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An unusual dinosaur from the Late Cretaceous of Romania and the island rule

August 30, 2010
107 (35) 15310-15311
Research Article
An aberrant island-dwelling theropod dinosaur from the Late Cretaceous of Romania
Zoltán Csiki, Mátyás Vremir [...] Mark A. Norell
Island faunas are natural laboratories of evolutionary change and have long fascinated biologists. The peculiar ecological conditions on islands have frequently led to the evolution of endemic taxa that differ dramatically in body size and/or morphology from their mainland relatives. Many large animals tend to become smaller on islands, and small ones generally become larger—a phenomenon known as the island rule (1, 2). Perhaps the best-known examples from the fossil record are the pony-sized elephants and pig-sized hippopotami that populated Crete and various other Mediterranean islands during the Pleistocene and Holocene (3). Other examples include the Miocene hedgehog Deinogalerix from Italy, which attained a body length of about 70 cm (4), and the prehistoric rat Coryphomys from East Timor, which may have tipped the scales at 6 kg (5). Insular gigantism has also been found in certain groups of birds such as owls (6).
In the early decades of the last century, Franz Baron Nopcsa reported a distinctive Late Cretaceous (Maastrichtian) vertebrate assemblage from the Haţeg Basin of Transylvania (now part of Romania). This assemblage was dominated by several endemic taxa of dinosaurs that attained significantly smaller body size than related forms elsewhere. Impressed by this dwarfing, Nopcsa argued that the Haţeg fauna represented an island biota (7). However, his work and conclusions were largely ignored until there was a resurgence of interest in the Late Cretaceous vertebrates from Transylvania in the late 1970s (8). Since then, studies of the bone histology in the hadrosauroid dinosaur Telmatosaurus (9) and the titanosaurian sauropod Magyarosaurus (10) from the Haţeg Basin have supported Nopcsa's hypothesis that both taxa have undergone an evolutionary decrease in body size (nanism). Discoveries of additional vertebrate fossils from the Late Cretaceous of the Haţeg Basin have further underscored the distinctive nature of the Haţeg biota. In PNAS, Csiki et al. (11) report on one of the most remarkable finds to date—an unusual theropod dinosaur.
During the Late Cretaceous, a shallow epicontinental sea dotted with variously sized islands covered most of what is now Europe (Fig. 1). This topography reflected complex tectonic activities along the northern margin of the western Tethys related to counterclockwise rotation and northward motion of the African continental plate. Subduction resulted in volcanic activity, which, in turn, led to the formation of islands. The largest of these Cretaceous islands covered much of the present day Iberian Peninsula and France and extended well into central Europe. The Haţeg Basin was located on a smaller island in an archipelago that extended from the region now occupied by the European Alps eastward to present day southwest Asia.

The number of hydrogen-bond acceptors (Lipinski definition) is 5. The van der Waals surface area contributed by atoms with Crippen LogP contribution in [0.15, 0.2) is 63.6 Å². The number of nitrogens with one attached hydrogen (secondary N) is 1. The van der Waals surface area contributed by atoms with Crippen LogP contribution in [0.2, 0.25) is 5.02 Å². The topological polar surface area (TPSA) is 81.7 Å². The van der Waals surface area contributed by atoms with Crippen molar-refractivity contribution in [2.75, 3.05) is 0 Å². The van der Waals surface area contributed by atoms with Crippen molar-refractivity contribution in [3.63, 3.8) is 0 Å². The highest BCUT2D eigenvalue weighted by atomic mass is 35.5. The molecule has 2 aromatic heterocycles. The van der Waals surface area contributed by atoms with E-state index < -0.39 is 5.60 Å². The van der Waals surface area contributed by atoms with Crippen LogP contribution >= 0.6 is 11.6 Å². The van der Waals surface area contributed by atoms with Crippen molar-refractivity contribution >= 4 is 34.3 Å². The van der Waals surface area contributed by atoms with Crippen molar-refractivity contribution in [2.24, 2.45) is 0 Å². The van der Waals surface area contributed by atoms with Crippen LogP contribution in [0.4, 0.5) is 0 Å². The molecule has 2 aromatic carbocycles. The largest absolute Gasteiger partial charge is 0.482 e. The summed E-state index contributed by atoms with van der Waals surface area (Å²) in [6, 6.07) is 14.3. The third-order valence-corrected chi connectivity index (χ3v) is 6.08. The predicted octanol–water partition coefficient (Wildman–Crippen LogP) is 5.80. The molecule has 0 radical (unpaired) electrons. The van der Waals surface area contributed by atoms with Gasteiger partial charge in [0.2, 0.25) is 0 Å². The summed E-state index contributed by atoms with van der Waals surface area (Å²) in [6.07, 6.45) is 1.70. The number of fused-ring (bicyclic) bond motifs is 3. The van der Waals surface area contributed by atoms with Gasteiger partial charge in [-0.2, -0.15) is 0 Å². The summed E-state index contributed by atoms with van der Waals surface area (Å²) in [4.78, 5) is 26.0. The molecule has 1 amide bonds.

Fig. 1.
Reconstructed paleogeography of the European archipelago in the western Tethys and adjacent regions during the Maastrichtian, with selected present day coastlines superimposed to facilitate orientation. Simplified from refs. 10 and 14. White areas denote land. Black circle indicates position of Haţeg region. AD, Adriatic-Dinaric Platform; C, Crimea; IB, Iberia; T, Tisia-Dacia Block.
In recent years, fieldwork in various parts of Europe has resulted in many discoveries of dinosaurs and other terrestrial vertebrates, which are finally beginning to shed light on the diversity of Late Cretaceous island ecosystems in this region. One of the most exciting discoveries, reported by Csiki et al. (11) in PNAS, is a previously unknown taxon of theropod dinosaur, Baldaur bondoc. Baldaur (named using an ancient Romanian word for dragon) is referable to the Dromaeosauridae (the “raptors” of Jurassic Park fame), which are the closest relatives of birds. The holotype of Baldaur bondoc is an articulated partial postcranial skeleton. It represents the most complete dromaeosaurid fossil from Europe to date, but its real scientific importance lies elsewhere.